Securing our history for the future

Bishop John Atherton 1598-1640

John Atherton was born in Bawdrip, the son of the local rector. Always a controversial character, he proved to be the cause of concern for both parents. On one occasion, as a young lad, when out riding with his mother, he stopped and stared at a gallows. It fascinated the young man with thoughts of how it would be to hang there himself “I’ll hang myself from there one day, mother. With my horses bridle. That’s how I’ll do it.” said John to his mother.

The impact was devastating. The previously calm mother, enjoying a morning’s ride, was now quite distraught. To hear her son talk this way terrified her. Surely he couldn’t mean what he said. Surely it was just a young man’s fantasy.

John’s father, on hearing how his son had behaved, was furious. How could the boy upset his mother so. “It will be a truly short life for you, my lad, if that’s the way you behave.

How dare you show such disrespect to your to mother”. Perhaps unbeknown to himself, he had predicted his son’s premature end. At the age of sixteen, John was sent to Gloucester Hall to further his education taking a bachelor’s degree before transferring to Lincoln College to complete his Masters. Full time education complete, he entered Holy Orders and became rector of Huish Combe Flower in Somerset. He continued his learning and developed an in depth understanding of   ecclesiastical law and attracted the attention of Thomas Wentworth, the Earl of Stafford and Lord Lieutenant of Ireland. It was through this association that John was appointed the Prebendary of St. John’s, Dublin on April 22nd, 1630.

In 1635 he became the Chancellor of Christ Church and May 4th, 1636 took the position of Bishop of Waterford and a position in which he was described as having ‘behaved himself for some time with great prudence, though forward enough, if not too much, against the Roman Catholics’.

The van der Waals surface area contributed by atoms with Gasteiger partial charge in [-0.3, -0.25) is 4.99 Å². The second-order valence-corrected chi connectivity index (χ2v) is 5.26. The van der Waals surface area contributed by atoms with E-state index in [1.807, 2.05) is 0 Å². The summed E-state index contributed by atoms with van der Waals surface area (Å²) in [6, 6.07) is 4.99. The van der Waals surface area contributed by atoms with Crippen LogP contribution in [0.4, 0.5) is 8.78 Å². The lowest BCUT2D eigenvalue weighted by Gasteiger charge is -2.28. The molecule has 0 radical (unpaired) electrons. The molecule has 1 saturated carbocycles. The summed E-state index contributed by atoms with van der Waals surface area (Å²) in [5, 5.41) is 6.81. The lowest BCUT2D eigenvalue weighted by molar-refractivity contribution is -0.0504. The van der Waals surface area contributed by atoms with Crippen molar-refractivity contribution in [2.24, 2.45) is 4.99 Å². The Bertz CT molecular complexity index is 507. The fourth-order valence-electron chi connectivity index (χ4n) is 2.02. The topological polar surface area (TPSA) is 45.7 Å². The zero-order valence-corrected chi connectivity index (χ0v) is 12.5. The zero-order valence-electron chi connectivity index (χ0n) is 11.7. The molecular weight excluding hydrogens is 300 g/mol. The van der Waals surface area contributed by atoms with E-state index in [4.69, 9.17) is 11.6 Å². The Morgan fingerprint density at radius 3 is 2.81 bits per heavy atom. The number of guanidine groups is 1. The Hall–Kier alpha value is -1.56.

His unpopularity appears to stem from his attempts to acquire large areas of land for the church. One particular claim was against the Earl of Cork and in this way he made himself many powerful enemies and hastened his premature downfall. In 1640 he was accused of ‘unnatural crime’ and found guilty of sodomy with his tithe proctor. Throughout the case he pleaded his innocence in the face of flimsy evidence. His sole accuser was a man lacking integrity and credibility. It was his word against John’s. The accuser won the day and the outcome was inevitable. With John out of the way, the threatened loss of lands would presumably disappear. The trial over, John Atherton was condemned to death by hanging and taken to Dublin Gaol awaiting execution. One contemporary said John ‘fell a sacrifice to that litigation rather than justice?

Right to the end, John maintained his absolute denial of the charge. On his execution day, he read a service to his fellow prisoners, dignified to the end, and proceeded to the gallows with the execution party. A huge crowd gathered for what was clearly a popular occasion and gave John the opportunity to address the public and protest his innocence. Alas his statement and final prayers were subjected to the barracking of a local hooligan who had climbed the gallows and, enjoying his five minutes of attention, threw verbal abuse at the condemned bishop. It was an undignified end on that winter’s day on December 5th, 1640.

Years later, the man on whose sole evidence John was condemned, was himself brought to justice and hanged. At the gallows, he confessed his sins and in that confession declared that the accusation he raised against John Atherton had been completely false. John Atherton was innocent.